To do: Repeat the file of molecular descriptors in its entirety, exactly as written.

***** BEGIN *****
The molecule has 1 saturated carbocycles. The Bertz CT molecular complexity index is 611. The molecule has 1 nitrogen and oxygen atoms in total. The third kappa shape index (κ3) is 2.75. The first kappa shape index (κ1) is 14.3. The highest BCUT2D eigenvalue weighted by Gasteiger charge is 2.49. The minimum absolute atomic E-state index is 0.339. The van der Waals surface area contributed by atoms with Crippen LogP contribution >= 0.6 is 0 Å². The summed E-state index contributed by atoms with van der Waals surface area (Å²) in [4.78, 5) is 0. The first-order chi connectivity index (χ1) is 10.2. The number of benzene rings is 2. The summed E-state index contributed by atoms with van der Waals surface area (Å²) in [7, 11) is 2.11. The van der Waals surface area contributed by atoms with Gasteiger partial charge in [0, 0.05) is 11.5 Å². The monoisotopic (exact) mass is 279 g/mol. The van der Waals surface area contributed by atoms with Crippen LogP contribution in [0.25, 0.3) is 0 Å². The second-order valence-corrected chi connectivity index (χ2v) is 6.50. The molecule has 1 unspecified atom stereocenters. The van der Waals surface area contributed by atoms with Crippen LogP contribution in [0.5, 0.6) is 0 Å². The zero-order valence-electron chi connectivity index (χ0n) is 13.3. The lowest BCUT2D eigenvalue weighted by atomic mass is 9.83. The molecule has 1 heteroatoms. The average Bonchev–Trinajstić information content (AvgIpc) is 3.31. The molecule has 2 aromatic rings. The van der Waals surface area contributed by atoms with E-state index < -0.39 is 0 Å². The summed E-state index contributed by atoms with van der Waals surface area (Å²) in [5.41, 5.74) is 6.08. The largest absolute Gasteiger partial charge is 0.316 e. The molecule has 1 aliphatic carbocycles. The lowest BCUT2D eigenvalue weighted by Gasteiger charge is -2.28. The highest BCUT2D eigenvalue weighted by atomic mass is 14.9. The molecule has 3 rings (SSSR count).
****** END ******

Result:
The molecule has 1 saturated carbocycles. The Bertz CT molecular complexity index is 611. The molecule has 1 nitrogen and oxygen atoms in total. The third kappa shape index (κ3) is 2.75. The first kappa shape index (κ1) is 14.3. The highest BCUT2D eigenvalue weighted by Gasteiger charge is 2.49. The minimum absolute atomic E-state index is 0.339. The van der Waals surface area contributed by atoms with Crippen LogP contribution >= 0.6 is 0 Å². The summed E-state index contributed by atoms with van der Waals surface area (Å²) in [4.78, 5) is 0. The first-order chi connectivity index (χ1) is 10.2. The number of benzene rings is 2. The summed E-state index contributed by atoms with van der Waals surface area (Å²) in [7, 11) is 2.11. The van der Waals surface area contributed by atoms with Gasteiger partial charge in [0, 0.05) is 11.5 Å². The monoisotopic (exact) mass is 279 g/mol. The van der Waals surface area contributed by atoms with Crippen LogP contribution in [0.25, 0.3) is 0 Å². The second-order valence-corrected chi connectivity index (χ2v) is 6.50. The molecule has 1 unspecified atom stereocenters. The van der Waals surface area contributed by atoms with Crippen LogP contribution in [0.5, 0.6) is 0 Å². The zero-order valence-electron chi connectivity index (χ0n) is 13.3. The lowest BCUT2D eigenvalue weighted by atomic mass is 9.83. The molecule has 1 heteroatoms. The average Bonchev–Trinajstić information content (AvgIpc) is 3.31. The molecule has 2 aromatic rings. The van der Waals surface area contributed by atoms with E-state index < -0.39 is 0 Å². The summed E-state index contributed by atoms with van der Waals surface area (Å²) in [5.41, 5.74) is 6.08. The largest absolute Gasteiger partial charge is 0.316 e. The molecule has 1 aliphatic carbocycles. The lowest BCUT2D eigenvalue weighted by Gasteiger charge is -2.28. The highest BCUT2D eigenvalue weighted by atomic mass is 14.9. The molecule has 3 rings (SSSR count).